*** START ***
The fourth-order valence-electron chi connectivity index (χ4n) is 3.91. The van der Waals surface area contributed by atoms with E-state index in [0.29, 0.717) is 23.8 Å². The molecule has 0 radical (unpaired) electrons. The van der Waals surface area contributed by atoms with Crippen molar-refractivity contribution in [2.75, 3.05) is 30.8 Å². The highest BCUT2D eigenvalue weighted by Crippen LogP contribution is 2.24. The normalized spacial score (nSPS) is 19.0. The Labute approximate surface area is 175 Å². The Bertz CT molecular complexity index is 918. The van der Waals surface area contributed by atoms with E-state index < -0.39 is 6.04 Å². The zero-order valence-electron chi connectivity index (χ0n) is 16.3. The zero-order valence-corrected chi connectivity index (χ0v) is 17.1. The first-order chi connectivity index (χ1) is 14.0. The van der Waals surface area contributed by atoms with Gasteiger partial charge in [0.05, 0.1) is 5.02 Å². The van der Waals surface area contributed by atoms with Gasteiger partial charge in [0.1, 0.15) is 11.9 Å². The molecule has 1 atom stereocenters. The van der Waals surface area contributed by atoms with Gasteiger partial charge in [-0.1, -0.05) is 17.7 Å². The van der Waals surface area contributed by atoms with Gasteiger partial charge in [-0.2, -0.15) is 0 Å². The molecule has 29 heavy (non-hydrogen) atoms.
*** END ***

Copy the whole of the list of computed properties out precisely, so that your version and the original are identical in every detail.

The fourth-order valence-electron chi connectivity index (χ4n) is 3.91. The van der Waals surface area contributed by atoms with E-state index in [0.29, 0.717) is 23.8 Å². The molecule has 0 radical (unpaired) electrons. The van der Waals surface area contributed by atoms with Crippen molar-refractivity contribution in [2.75, 3.05) is 30.8 Å². The highest BCUT2D eigenvalue weighted by Crippen LogP contribution is 2.24. The normalized spacial score (nSPS) is 19.0. The Labute approximate surface area is 175 Å². The Bertz CT molecular complexity index is 918. The van der Waals surface area contributed by atoms with E-state index < -0.39 is 6.04 Å². The zero-order valence-electron chi connectivity index (χ0n) is 16.3. The zero-order valence-corrected chi connectivity index (χ0v) is 17.1. The first-order chi connectivity index (χ1) is 14.0. The van der Waals surface area contributed by atoms with Gasteiger partial charge in [0.05, 0.1) is 5.02 Å². The van der Waals surface area contributed by atoms with Gasteiger partial charge in [0.1, 0.15) is 11.9 Å². The molecule has 1 atom stereocenters. The van der Waals surface area contributed by atoms with Gasteiger partial charge in [-0.1, -0.05) is 17.7 Å². The van der Waals surface area contributed by atoms with Gasteiger partial charge in [-0.2, -0.15) is 0 Å². The molecule has 29 heavy (non-hydrogen) atoms.